Aron Solomon is the senior digital strategist for NextLevel.com and an adjunct professor of business management at the Desautels Faculty of Management at McGill University.
Today Kings of Leon will release their new album in the form of a non-fungible token (NFT). They will become the first major musical artist to ever release an album this way.
This is a pretty big deal and here’s the very long answer as to why.
An NFT is a type of cryptocurrency, which means that it is a type of virtual currency that is secured by cryptography, which makes it nearly impossible to counterfeit or double-spend. But instead of holding money (which the cryptocurrency that you’ve already heard of does) NFTs hold assets such as art and music.
NFTs operate on a blockchain, which is a publicly accessible and transparent network — meaning anyone can see the details of any NFT transaction. It is impossible for an NFT transaction to be hacked because there is a massive network of computers involved. What this means in a practical sense for NFTs is that their value is very much like the value of a stock – it fluctuates and can be highly subjective and quite volatile, as we’ve seen in the news a lot so far this year.
Samir Patel is a Miami-based attorney at Holland & Knight, LLP, and is a crypto expert. He explains that “any NFT is nothing more than ownership over metadata – no other ownership rights are transferred.”
While the Kings of Leon album will of course be available on Apple, Spotify, and everywhere else we usually acquire our music, the NFT version available on YellowHeart will be the only product with special perks. The NFT YOURSELF open edition of the album will run for two weeks starting March 5 at 12:00 p.m. ET. This NFT collection includes up to 25 unique pieces starting with a $50 exclusive NFT collectible. In other words, the NFT token, priced at $50, includes enhanced media, very much like an alternate, moving album cover. After the two-week release period, no more will be made, and the NFT becomes a collectible that can be traded just like any other collective can.
While Kings of Leon are certainly trailblazers this week, eventually, like Bitcoin, NFTs will become mainstream and the appetite to own NFTs will only increase as more real-world, tangible things are represented on a blockchain as an NFT.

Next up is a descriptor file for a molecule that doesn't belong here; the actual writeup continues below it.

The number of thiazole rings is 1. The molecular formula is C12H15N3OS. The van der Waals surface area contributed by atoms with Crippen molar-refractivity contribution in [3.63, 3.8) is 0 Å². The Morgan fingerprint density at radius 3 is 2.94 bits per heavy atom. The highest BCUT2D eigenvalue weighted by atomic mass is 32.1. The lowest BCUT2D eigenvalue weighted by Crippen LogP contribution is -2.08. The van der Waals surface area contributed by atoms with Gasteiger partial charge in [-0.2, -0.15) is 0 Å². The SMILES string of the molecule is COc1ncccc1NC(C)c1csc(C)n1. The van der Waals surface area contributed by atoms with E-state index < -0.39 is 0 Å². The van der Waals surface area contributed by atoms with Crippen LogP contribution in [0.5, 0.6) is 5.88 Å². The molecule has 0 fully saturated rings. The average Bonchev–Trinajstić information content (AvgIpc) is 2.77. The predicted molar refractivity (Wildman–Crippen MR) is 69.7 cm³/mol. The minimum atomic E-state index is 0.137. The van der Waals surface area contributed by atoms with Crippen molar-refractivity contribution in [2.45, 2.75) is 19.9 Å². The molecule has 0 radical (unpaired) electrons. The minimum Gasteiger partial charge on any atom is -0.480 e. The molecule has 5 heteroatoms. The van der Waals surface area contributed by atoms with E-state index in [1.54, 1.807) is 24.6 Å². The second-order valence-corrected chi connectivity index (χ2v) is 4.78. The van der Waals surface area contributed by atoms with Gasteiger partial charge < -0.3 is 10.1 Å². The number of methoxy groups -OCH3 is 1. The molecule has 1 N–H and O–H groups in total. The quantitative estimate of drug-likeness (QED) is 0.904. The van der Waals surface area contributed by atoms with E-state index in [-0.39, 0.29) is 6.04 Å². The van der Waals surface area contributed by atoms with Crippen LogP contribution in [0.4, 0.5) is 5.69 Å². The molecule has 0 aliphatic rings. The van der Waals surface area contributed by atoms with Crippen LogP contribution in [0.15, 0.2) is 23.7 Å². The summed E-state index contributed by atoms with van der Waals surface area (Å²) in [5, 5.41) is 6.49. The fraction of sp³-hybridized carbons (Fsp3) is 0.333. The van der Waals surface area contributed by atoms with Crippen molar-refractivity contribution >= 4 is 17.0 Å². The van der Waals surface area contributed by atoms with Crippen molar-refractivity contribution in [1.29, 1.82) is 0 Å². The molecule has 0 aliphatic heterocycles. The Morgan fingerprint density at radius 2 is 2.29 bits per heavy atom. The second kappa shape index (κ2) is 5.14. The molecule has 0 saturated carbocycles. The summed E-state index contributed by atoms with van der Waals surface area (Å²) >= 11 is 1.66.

Patel adds, “NFTs can be the nexus between real property and its ownership on a blockchain, like a digital deed. They can serve as tickets to an event or a certificate of provenance for a diamond. These types of applications require much more trust and collaboration between blockchain developers and public/private enterprises, but art as an NFT, is low-hanging fruit for the technology.”
Of course, just as cryptocurrency did, the demand for NFTs will drive a concurrent demand for a new genre of lawyer that will specialize on digital ownership of assets on a blockchain.
As to the consumer side of the equation, Krenar Camili, a New Jersey lawyer and founder of Camili Law, feels that NFT’s are as safe as any other collectible. “There is always an element of ‘buyer beware’ with any collectible, but as long as the maximum loss is just the value of what was spent on the collectible and nothing more, then an educated consumer is hopefully making an educated gamble.”
It is worth noting that today’s NFT market is a new era and new territory for blockchain technology and we should see NFTs become more common. That doesn’t mean that prices of NFTs will continue to rise – prices of crypto assets tend to eventually normalize. However, as Patel observes, “the exuberance around NFTs identifies a thirsty market for digital art, which will absolutely include music.”
It is worth noting that lawyers such as Patel aren’t new to preaching the legal utility of NFTs – they have been doing so since their inception (as what’s known as an ERC721 token) on the Ethereum blockchain.
If you really want a much deeper dive into the subject of crypto in music, Rolling Stone has an amazing guide. This is something we will hear a lot more about in 2021, as more musical artists continue the industry’s evolution from the old victrola record player to a bright, digital future.